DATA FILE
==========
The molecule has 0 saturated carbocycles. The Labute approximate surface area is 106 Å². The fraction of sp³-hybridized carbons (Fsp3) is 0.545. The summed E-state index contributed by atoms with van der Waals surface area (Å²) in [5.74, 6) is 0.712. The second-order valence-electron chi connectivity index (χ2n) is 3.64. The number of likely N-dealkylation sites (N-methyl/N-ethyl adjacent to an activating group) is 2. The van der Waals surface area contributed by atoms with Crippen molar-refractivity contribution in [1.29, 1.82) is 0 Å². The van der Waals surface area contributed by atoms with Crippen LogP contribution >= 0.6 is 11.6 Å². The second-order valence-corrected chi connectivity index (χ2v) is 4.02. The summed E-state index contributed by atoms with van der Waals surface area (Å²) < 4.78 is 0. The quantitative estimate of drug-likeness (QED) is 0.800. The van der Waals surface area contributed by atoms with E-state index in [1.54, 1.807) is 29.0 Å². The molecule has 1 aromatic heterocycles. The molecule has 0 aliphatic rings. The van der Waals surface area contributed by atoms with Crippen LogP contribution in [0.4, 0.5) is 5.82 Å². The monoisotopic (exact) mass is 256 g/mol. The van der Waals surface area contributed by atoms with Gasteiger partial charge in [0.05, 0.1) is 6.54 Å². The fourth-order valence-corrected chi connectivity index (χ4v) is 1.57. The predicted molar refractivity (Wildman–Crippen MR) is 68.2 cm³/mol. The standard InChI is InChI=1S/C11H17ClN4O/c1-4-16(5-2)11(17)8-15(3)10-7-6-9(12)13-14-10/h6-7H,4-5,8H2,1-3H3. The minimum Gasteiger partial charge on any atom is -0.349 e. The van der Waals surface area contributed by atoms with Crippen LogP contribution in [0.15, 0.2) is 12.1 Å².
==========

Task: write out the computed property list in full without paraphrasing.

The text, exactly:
The molecule has 0 saturated carbocycles. The Labute approximate surface area is 106 Å². The fraction of sp³-hybridized carbons (Fsp3) is 0.545. The summed E-state index contributed by atoms with van der Waals surface area (Å²) in [5.74, 6) is 0.712. The second-order valence-electron chi connectivity index (χ2n) is 3.64. The number of likely N-dealkylation sites (N-methyl/N-ethyl adjacent to an activating group) is 2. The van der Waals surface area contributed by atoms with Crippen molar-refractivity contribution in [1.29, 1.82) is 0 Å². The van der Waals surface area contributed by atoms with Crippen LogP contribution >= 0.6 is 11.6 Å². The second-order valence-corrected chi connectivity index (χ2v) is 4.02. The summed E-state index contributed by atoms with van der Waals surface area (Å²) < 4.78 is 0. The quantitative estimate of drug-likeness (QED) is 0.800. The van der Waals surface area contributed by atoms with E-state index in [1.54, 1.807) is 29.0 Å². The molecule has 1 aromatic heterocycles. The molecule has 0 aliphatic rings. The van der Waals surface area contributed by atoms with Crippen LogP contribution in [0.4, 0.5) is 5.82 Å². The monoisotopic (exact) mass is 256 g/mol. The van der Waals surface area contributed by atoms with Gasteiger partial charge in [0.05, 0.1) is 6.54 Å². The fourth-order valence-corrected chi connectivity index (χ4v) is 1.57. The predicted molar refractivity (Wildman–Crippen MR) is 68.2 cm³/mol. The standard InChI is InChI=1S/C11H17ClN4O/c1-4-16(5-2)11(17)8-15(3)10-7-6-9(12)13-14-10/h6-7H,4-5,8H2,1-3H3. The minimum Gasteiger partial charge on any atom is -0.349 e. The van der Waals surface area contributed by atoms with Crippen LogP contribution in [0.15, 0.2) is 12.1 Å².